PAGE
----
Sue Konzelmann and Frank Wilkinson
16 August 2015
Tony Blair’s assertion that the Labour Party faces “annihilation” if Jeremy Corbyn is elected leader, is little short of astonishing. Just three months ago in Scotland, Labour actually was annihilated – by the rise of the SNP, a left-of-centre party, opposed to austerity and strongly supported by young people. Currently, the Scottish Labour Party is being rejuvenated by the prospects of Corbyn as leader. It is clearly fanciful to suppose that Labour faces crushing defeat simply because opposing austerity will make it look too left wing.
28 January 2015
By Sue Konzelmann and Frank Wilkinson.
Osborne argues that the economy is on the road to recovery. Cameron claims that the government is well on the way to reducing the national debt. So how come most people still feel under-paid, over-charged and living on the edge? In the second of a series of blog pieces, Frank Wilkinson and Sue Konzelman expose the fiction behind the government’s financial arguments. Analysing the UK’s history of economic performance, they conclude that austerity doesn’t work. It hasn’t in the past and it won’t in the future.
Sue Konzelmann is a Reader in Management at Birkbeck, University of London. She is also Director of the London Centre for Corporate Governance and Ethics, Co-Executive Editor of the Cambridge Journal of Economics and a Research Associate in the Cambridge University Centre for Business Research. Sue’s research brings together historical, economic, social and political perspectives to explore a range of different areas, most recently the political economics of austerity and the ‘variety’ within liberal capitalism that became apparent in the wake of the 2008 global financial crisis. The next stage of this research considers the alternatives to austerity, including industrial strategy, social policy and financial reform, with the aim of informing theory and practice as well as policy. She is particularly interested in how the interaction of societal, economic and political forces shapes the direction of theory and policy – and how this, in turn, influences developments in global financial markets and the broader economic system in which they are embedded. Sue has also conducted comparative work on corporate governance and HRM, considering the degree to which corporate governance might serve as a constraint on the ability of senior managers to effectively manage their human resources as a consequence of the need to prioritize the interests of shareholders over all other corporate stakeholders – workers, in particular. She has also explored the dynamic processes underpinning the spread of national varieties of capitalism by means of approaches taken by multi-national firms. For further information, including a list of publications, please visit http://www.bbk.ac.uk/management/our-staff/academics/konzelmann.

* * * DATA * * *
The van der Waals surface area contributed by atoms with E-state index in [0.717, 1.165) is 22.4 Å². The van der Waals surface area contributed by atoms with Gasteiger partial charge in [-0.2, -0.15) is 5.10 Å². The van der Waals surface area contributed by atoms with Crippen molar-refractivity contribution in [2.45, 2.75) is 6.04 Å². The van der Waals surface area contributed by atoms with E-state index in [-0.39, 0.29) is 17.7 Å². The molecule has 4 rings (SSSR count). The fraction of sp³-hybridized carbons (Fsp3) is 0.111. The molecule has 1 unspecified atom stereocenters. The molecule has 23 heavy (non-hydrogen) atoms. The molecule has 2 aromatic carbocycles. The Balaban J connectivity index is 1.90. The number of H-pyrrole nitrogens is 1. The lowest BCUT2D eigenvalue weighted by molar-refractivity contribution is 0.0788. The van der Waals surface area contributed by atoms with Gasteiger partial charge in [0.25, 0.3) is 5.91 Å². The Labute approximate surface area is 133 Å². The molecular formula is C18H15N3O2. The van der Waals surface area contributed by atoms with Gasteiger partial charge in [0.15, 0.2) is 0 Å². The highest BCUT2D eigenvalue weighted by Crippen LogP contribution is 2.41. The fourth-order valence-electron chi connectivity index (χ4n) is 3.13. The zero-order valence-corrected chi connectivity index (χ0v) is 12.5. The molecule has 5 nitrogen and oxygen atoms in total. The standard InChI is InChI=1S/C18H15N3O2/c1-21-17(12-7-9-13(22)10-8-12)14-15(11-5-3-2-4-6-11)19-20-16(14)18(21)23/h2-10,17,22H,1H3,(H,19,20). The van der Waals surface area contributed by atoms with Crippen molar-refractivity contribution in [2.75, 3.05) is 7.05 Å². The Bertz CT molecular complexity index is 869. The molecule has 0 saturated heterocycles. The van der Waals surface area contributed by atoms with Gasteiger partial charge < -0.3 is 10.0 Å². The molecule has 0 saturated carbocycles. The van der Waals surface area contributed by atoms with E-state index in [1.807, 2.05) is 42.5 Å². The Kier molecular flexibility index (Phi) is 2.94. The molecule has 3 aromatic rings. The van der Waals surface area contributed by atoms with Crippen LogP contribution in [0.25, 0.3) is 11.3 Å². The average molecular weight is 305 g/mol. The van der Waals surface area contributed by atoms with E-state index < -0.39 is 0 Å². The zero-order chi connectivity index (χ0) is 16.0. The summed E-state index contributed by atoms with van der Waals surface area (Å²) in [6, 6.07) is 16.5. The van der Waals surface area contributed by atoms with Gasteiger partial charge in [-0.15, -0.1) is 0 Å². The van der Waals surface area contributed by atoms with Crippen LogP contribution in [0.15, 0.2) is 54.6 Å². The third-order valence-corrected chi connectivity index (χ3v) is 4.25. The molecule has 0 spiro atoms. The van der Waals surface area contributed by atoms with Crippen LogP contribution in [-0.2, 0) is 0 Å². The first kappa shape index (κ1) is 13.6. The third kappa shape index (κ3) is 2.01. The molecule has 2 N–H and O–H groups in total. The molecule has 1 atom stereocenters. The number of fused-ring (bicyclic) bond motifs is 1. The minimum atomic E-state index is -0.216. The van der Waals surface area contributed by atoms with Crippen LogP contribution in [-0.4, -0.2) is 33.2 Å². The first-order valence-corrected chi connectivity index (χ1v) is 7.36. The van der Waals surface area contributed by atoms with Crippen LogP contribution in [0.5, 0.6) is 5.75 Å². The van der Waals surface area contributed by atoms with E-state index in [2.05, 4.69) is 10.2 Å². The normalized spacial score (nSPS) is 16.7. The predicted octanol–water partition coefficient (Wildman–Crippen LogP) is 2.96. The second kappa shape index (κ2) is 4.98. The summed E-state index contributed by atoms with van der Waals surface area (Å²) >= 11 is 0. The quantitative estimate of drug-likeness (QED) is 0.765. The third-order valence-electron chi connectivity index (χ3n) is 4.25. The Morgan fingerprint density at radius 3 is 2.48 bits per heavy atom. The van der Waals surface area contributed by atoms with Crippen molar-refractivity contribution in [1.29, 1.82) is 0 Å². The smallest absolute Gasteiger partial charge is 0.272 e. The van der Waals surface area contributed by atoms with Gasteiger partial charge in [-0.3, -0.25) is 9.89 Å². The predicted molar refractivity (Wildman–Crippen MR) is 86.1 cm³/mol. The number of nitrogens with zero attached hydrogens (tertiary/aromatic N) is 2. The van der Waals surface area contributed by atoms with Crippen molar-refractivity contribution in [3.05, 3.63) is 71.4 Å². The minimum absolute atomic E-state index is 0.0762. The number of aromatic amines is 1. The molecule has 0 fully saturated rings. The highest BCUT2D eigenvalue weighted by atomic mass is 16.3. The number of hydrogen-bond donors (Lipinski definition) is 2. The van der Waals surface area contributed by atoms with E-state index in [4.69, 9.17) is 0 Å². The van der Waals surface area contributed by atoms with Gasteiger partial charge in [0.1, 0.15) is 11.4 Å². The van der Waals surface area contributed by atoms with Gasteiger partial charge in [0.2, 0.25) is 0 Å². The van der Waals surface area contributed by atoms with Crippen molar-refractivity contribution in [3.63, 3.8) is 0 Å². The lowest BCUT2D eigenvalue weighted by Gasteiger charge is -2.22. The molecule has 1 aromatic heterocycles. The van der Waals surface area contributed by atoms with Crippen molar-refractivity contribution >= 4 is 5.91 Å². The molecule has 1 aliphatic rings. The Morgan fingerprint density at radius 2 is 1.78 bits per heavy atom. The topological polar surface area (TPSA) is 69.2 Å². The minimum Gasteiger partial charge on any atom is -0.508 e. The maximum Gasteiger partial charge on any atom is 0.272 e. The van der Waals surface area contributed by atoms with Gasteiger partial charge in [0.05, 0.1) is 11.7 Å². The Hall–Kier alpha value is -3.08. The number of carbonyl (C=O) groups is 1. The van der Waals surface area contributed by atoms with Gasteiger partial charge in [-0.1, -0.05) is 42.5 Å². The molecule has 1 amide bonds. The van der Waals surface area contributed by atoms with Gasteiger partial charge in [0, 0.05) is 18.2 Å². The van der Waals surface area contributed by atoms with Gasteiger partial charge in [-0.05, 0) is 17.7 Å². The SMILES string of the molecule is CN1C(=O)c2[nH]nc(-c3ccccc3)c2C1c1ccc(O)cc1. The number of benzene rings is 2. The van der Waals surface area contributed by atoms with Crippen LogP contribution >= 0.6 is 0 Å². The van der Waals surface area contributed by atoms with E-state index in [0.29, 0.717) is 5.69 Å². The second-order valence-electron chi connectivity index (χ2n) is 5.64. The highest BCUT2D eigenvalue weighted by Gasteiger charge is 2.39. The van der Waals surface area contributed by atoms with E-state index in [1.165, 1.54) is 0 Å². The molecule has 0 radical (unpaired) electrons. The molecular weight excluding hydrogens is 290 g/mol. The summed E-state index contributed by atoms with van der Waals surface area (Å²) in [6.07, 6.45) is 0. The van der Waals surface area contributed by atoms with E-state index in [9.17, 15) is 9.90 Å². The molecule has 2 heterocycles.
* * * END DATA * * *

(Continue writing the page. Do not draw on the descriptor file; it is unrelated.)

By Sue Konzelmann, a Reader in Management at Birkbeck, University of London and Frank Wilkinson, a founder member of the Institute for Employment Rights and Emeritus Reader, University of Cambridge.
Both Government and Opposition spokespersons offer the same dire warning. They claim that anything other than persistent austerity will “return the country to the 1930s”. Such claims demonstrate their complete ignorance of what was actually achieved in the 1930s.